We first hear about the Persians in the ninth century B.C. when they lived in the mountains of Kurdistan. The Medes were already in the plains and invaded the land which is now Iran, establishing the Median Empire in 708-655 B.C. A century later the Persians, led by King Cyrus gained pre-eminence in the region, seizing Babylon in 538 B.C.
In this process many tribes and traditions were assimilated. From their own ancient traditions these peoples brought with them a love and veneration of trees and the planting of trees was taught to young men in the evenings as it was seen as a sacred occupation. The tree with a stream at its roots was symbolic of eternal life. In this parched and hot environment water is valued because without it there is no life, so this too is sacred.
It seems that gardens became an important part of life early on in ancient Persia. At first Iran seems to be a hostile terrain in which to find such wonders. One can imagine how exhausting the hot, arid countryside must have felt to its inhabitants, and how much a cool, shady place would have been appreciated. The landscape is brown, but turns red when the light from the setting sun is reflected on it.
It is not surprising that as a reaction to living in the hostile near desert of the region the idea of being able to sit in an ordered tranquil garden, which is enclosed so that the outside world is kept at bay, and where flowers and fruit abound in the fertile soil, must have been felt to be barely short of paradise on earth. Yet again we find that gardens are full of symbolism for these people and are linked to ideas of immortality. ‘Pairidaeza’ is a Persian word that means having ‘a wall around’. For example, this word eventually became used to describe the Garden of Eden, and led to the name Paradise garden.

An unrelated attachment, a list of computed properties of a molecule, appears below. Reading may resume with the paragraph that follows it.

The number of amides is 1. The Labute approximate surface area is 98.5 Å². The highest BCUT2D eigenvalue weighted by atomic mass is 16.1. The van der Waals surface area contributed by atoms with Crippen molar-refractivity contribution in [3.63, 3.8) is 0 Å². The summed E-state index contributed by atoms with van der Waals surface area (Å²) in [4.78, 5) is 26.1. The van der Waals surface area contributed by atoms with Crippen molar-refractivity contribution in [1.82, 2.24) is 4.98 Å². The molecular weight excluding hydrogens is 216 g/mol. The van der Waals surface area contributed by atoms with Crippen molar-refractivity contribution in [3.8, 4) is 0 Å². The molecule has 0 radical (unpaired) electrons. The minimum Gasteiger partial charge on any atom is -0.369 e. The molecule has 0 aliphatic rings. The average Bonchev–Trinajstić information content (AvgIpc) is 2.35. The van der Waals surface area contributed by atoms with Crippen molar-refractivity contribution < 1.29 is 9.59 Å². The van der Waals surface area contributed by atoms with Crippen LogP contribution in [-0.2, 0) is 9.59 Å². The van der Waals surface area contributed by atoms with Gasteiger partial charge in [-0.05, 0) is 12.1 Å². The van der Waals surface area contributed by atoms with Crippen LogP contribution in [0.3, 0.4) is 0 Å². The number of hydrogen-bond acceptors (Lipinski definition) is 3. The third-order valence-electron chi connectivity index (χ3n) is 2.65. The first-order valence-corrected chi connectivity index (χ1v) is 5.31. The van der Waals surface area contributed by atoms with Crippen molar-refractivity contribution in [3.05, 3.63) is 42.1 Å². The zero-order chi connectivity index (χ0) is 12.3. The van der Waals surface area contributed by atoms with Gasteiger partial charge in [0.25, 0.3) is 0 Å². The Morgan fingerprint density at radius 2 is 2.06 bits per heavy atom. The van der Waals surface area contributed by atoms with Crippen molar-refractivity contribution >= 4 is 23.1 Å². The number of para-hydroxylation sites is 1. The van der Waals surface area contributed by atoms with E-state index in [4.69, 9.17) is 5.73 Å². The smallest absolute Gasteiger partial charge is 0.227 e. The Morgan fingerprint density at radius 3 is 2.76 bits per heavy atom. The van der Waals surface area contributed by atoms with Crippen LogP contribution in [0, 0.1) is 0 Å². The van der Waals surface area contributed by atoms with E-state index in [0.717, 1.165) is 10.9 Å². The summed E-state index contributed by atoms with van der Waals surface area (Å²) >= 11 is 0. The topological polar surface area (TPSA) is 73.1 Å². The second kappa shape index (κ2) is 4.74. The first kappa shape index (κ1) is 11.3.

The earliest remnants of a garden in this region are those found north east of Shiraz in Iran. Built by Cyrus the Great in 550 BC at the place where he defeated the Medes, it was divided into four by water channels and was surrounded by shady pavilions. Not only was such a garden a refuge from the harshness of the surroundings but also a tangible expression of the power of the empire. It seemed that the water for this was obtained by trenches being dug down to the water table which was maintained by the absorption of melting snow coming from the mountains.
We know that there were gardens long before this in the delta region of the Tigris and Euphrates from records found on tablets. The story was that the Sumerian God of water provided fresh water and so the Sumerians dug irrigation channels and the resulting agriculture led to the establishment of the cities of Ur and Uruk.
By 2250 BC records show that the Sumerian capital of Babylon had hunting parks, and the much fabled Hanging Gardens of Babylon seem to have been a garden structure, based on a number of terraces which were symbolic of mountains that linked heaven and earth.
Persian gardens have been the inspiration of the Islamic garden. Persia became a Muslim country in 637 A.D. when the Arabs took over. As they also conquered Egypt, the North African coast, Syria and later Turkey and Spain, the teachings of the Koran and religious and cultural links survived even when the political scene changed.
There are a number of references to the garden in the Koran. After death the faithful go to the gardens. The garden Paradise is enclosed with gates and gatekeepers. ‘The righteous shall return to a blessed retreat: the gardens of Eden, whose gates shall open wide to receive them. Reclining there with bashful virgins for companions, they will call for abundant fruit and drink. All this shall be yours on the Day of Reckoning; Our gifts can have no end’. Koran 38:44.
In other references there are trees for shade, soft couches to recline on, beautiful and immortal boys as well as maidens. There are fountains that never fail, and mention of rivers.